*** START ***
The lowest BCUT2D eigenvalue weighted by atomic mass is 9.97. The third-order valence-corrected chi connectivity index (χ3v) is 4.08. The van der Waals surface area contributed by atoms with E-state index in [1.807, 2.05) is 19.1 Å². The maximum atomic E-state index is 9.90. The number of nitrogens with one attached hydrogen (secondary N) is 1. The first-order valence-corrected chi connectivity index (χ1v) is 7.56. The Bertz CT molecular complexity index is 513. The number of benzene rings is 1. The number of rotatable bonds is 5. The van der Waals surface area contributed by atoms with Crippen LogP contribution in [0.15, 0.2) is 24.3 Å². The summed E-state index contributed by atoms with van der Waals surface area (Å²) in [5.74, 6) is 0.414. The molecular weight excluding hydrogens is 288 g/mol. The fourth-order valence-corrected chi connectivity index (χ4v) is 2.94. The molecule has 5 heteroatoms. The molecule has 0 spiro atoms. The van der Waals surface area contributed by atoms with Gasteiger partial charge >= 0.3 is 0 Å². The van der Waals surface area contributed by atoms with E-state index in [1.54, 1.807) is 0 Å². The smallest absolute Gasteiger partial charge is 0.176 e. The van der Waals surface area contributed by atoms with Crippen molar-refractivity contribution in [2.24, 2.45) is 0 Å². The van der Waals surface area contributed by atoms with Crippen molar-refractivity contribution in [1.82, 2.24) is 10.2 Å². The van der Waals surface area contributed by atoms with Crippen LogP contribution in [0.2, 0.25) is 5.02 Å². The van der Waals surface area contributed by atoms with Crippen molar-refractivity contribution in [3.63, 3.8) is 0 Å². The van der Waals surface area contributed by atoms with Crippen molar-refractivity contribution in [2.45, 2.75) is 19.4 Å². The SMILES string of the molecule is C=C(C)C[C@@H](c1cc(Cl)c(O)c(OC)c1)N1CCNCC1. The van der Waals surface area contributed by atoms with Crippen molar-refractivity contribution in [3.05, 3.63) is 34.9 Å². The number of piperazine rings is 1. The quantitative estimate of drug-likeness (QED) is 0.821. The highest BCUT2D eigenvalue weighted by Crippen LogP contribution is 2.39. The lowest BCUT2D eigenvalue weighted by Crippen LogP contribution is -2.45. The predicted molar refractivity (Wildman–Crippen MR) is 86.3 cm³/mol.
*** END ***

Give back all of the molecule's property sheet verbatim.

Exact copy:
The lowest BCUT2D eigenvalue weighted by atomic mass is 9.97. The third-order valence-corrected chi connectivity index (χ3v) is 4.08. The van der Waals surface area contributed by atoms with E-state index in [1.807, 2.05) is 19.1 Å². The maximum atomic E-state index is 9.90. The number of nitrogens with one attached hydrogen (secondary N) is 1. The first-order valence-corrected chi connectivity index (χ1v) is 7.56. The Bertz CT molecular complexity index is 513. The number of benzene rings is 1. The number of rotatable bonds is 5. The van der Waals surface area contributed by atoms with Crippen LogP contribution in [0.15, 0.2) is 24.3 Å². The summed E-state index contributed by atoms with van der Waals surface area (Å²) in [5.74, 6) is 0.414. The molecular weight excluding hydrogens is 288 g/mol. The fourth-order valence-corrected chi connectivity index (χ4v) is 2.94. The molecule has 5 heteroatoms. The molecule has 0 spiro atoms. The van der Waals surface area contributed by atoms with Gasteiger partial charge >= 0.3 is 0 Å². The van der Waals surface area contributed by atoms with E-state index in [1.54, 1.807) is 0 Å². The smallest absolute Gasteiger partial charge is 0.176 e. The van der Waals surface area contributed by atoms with Crippen molar-refractivity contribution in [2.24, 2.45) is 0 Å². The van der Waals surface area contributed by atoms with Crippen molar-refractivity contribution in [1.82, 2.24) is 10.2 Å². The van der Waals surface area contributed by atoms with Crippen LogP contribution in [0.2, 0.25) is 5.02 Å². The van der Waals surface area contributed by atoms with Crippen molar-refractivity contribution in [3.63, 3.8) is 0 Å². The van der Waals surface area contributed by atoms with Crippen molar-refractivity contribution in [2.45, 2.75) is 19.4 Å². The SMILES string of the molecule is C=C(C)C[C@@H](c1cc(Cl)c(O)c(OC)c1)N1CCNCC1. The van der Waals surface area contributed by atoms with Crippen molar-refractivity contribution in [3.05, 3.63) is 34.9 Å². The number of piperazine rings is 1. The quantitative estimate of drug-likeness (QED) is 0.821. The highest BCUT2D eigenvalue weighted by Crippen LogP contribution is 2.39. The lowest BCUT2D eigenvalue weighted by Crippen LogP contribution is -2.45. The predicted molar refractivity (Wildman–Crippen MR) is 86.3 cm³/mol.